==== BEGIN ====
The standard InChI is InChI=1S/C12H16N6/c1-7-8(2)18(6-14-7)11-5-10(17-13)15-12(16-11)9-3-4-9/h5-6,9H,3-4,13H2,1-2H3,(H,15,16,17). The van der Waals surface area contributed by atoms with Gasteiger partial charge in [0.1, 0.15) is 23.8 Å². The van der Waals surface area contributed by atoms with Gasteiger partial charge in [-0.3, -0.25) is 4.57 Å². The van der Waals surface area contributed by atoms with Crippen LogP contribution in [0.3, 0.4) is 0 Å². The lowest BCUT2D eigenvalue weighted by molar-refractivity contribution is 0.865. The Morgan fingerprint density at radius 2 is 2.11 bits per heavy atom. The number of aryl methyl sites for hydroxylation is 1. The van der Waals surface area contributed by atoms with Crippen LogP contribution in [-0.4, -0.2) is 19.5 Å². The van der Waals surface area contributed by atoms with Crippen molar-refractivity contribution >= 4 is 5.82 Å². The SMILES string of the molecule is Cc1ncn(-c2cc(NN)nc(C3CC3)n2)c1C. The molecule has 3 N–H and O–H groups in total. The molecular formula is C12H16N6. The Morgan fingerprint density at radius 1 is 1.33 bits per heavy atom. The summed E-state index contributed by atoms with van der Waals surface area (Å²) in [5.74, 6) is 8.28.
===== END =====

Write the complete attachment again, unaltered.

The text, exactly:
The standard InChI is InChI=1S/C12H16N6/c1-7-8(2)18(6-14-7)11-5-10(17-13)15-12(16-11)9-3-4-9/h5-6,9H,3-4,13H2,1-2H3,(H,15,16,17). The van der Waals surface area contributed by atoms with Gasteiger partial charge in [0.1, 0.15) is 23.8 Å². The van der Waals surface area contributed by atoms with Gasteiger partial charge in [-0.3, -0.25) is 4.57 Å². The van der Waals surface area contributed by atoms with Crippen LogP contribution in [0.3, 0.4) is 0 Å². The lowest BCUT2D eigenvalue weighted by molar-refractivity contribution is 0.865. The Morgan fingerprint density at radius 2 is 2.11 bits per heavy atom. The number of aryl methyl sites for hydroxylation is 1. The van der Waals surface area contributed by atoms with Crippen LogP contribution in [-0.4, -0.2) is 19.5 Å². The van der Waals surface area contributed by atoms with Crippen molar-refractivity contribution >= 4 is 5.82 Å². The SMILES string of the molecule is Cc1ncn(-c2cc(NN)nc(C3CC3)n2)c1C. The molecule has 3 N–H and O–H groups in total. The molecular formula is C12H16N6. The Morgan fingerprint density at radius 1 is 1.33 bits per heavy atom. The summed E-state index contributed by atoms with van der Waals surface area (Å²) in [5.74, 6) is 8.28.